Today is the birthday of Mary Russell, Duchess of Bedford. She was born Mary Du Caurroy Tribe in Stockbridge, Hampshire in 1865. She grew up in England but at sixteen moved to Lahore in India where her father was an Archdeacon. There she found life a lot more free than it had been in Victorian England. She could ride for miles across the Indian countryside and even sit astride the horse when no one was looking. Ladies were expected to sit side-saddle in England. She met and married Lord Herbrand Russell in 1888 in Barrackpore. Afterwards they moved to Scotland where their only child, a son named Hastings, was born.
There has been some speculation that Mary suffered from post-natal depression. No one knows for sure because she never wrote or talked about it, but her relationship with her son was very distant. Instead she threw herself into other activities. She climbed mountains, sailed to remote areas of Scotland, enjoyed skating, photography and painting. She also learned about mechanics and how to build radios.
In 1891 her husband inherited the title of Duke of Bedford after his brother died childless. They moved to Woburn Abbey in Bedfordshire. Her husband ran the estate on military lines and once again she found herself with nothing much to do. Mary was very interested in medicine and nursing, but had been unable to pursue either as a career as they weren’t suitable occupations for a lady. With her husband’s support she opened a cottage hospital in 1903. At the beginning of the First World War she had another hospital built in the Abbey grounds where wounded soldiers were treated. She employed a surgeon called Bridon Glendenning who encouraged her to study radiography and radiology. At the hospital, Mary didn’t expect any of her staff to do anything she wouldn’t do herself. She would be up at 5.45 every morning scrubbing floors and preparing the operating theatre. She became an excellent theatre nurse and even performed some minor operations.
Mary was also a member of the Women’s Freedom League, a militant suffrage movement who refused to pay their taxes or cooperate in the 1911 census. When she refused to pay her taxes in 1913 she had some of her property seized. She later pointed out in a newspaper article that the seizure had been illegal because, as a married woman, she wasn’t even liable for tax. She had allowed it to happen because she wanted to use the incompetence of the authorities to highlight the cause of women’s suffrage. As she said: “Obviously it is not my business to point out the law to those whose duty it should be to understand it.”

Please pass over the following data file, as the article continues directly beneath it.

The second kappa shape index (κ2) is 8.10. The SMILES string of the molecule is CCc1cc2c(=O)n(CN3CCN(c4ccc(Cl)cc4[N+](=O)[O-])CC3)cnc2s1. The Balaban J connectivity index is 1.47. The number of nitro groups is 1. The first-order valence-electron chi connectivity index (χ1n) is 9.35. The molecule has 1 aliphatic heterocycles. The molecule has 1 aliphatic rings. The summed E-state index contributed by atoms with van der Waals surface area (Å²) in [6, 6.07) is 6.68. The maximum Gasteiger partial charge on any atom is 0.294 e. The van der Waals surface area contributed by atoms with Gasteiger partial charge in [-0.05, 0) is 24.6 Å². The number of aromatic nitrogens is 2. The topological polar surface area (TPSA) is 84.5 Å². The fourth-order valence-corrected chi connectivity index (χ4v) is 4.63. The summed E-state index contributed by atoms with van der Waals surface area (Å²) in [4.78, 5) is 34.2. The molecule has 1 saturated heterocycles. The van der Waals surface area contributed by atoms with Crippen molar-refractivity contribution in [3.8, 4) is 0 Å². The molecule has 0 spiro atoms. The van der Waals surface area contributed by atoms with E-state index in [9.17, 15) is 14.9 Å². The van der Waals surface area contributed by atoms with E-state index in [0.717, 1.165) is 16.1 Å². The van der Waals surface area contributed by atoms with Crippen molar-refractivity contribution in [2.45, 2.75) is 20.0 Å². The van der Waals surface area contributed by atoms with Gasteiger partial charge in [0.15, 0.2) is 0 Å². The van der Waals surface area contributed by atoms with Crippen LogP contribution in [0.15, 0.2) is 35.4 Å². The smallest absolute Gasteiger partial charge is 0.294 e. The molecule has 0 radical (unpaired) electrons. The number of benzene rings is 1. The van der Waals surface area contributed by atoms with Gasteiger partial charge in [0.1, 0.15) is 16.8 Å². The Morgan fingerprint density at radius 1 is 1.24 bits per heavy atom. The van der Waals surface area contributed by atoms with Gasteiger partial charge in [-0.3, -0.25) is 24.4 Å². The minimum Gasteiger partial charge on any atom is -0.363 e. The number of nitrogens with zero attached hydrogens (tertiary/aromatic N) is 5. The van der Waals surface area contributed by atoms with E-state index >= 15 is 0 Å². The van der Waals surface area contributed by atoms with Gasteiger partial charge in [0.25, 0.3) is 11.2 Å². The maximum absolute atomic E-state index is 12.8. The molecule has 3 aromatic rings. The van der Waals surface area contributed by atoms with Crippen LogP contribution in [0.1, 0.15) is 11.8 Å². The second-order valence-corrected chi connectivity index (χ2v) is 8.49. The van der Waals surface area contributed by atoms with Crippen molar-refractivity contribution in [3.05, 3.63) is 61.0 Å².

At the age of 61 she discovered the joys of aviation. It was a hobby she took up after finding that it helped with her tinnitus. Even though she was twice the age of most of the people flying at the time, she threw herself into her new hobby with enthusiasm. She employed a pilot, Lt Barnard, who appears to have shared her sense of adventure. In 1929 they flew 10,000 miles from Lympne airport in Kent to Karachi and back to Croydon airport in the record time of only eight days. The following year, they broke another record, flying the 9,000 miles to Cape Town and back. On these journeys they would have had to make frequent stops to refuel, often on runways made from sand. If anything went wrong with the plane, they would have to wait days for a new part to arrive. It could also be dangerous. On one occasion, they landed in the desert to find a couple of bullet holes in their plane. Unknown to them, someone had shot at them from the ground.
At the age of 71, she had 199 hours and 4 minutes of flying time under her belt. She wanted to renew her pilots licence and needed another 56 minutes to bring her up to 200 hours. In March 1937 she set out on a solo flight over Cambridgeshire. It was a clear day when she set off but the weather quickly changed for the worse. When, after an hour and a half, she hadn’t returned, her husband became concerned and called the police. A search was made, but neither she or her plane were ever seen again.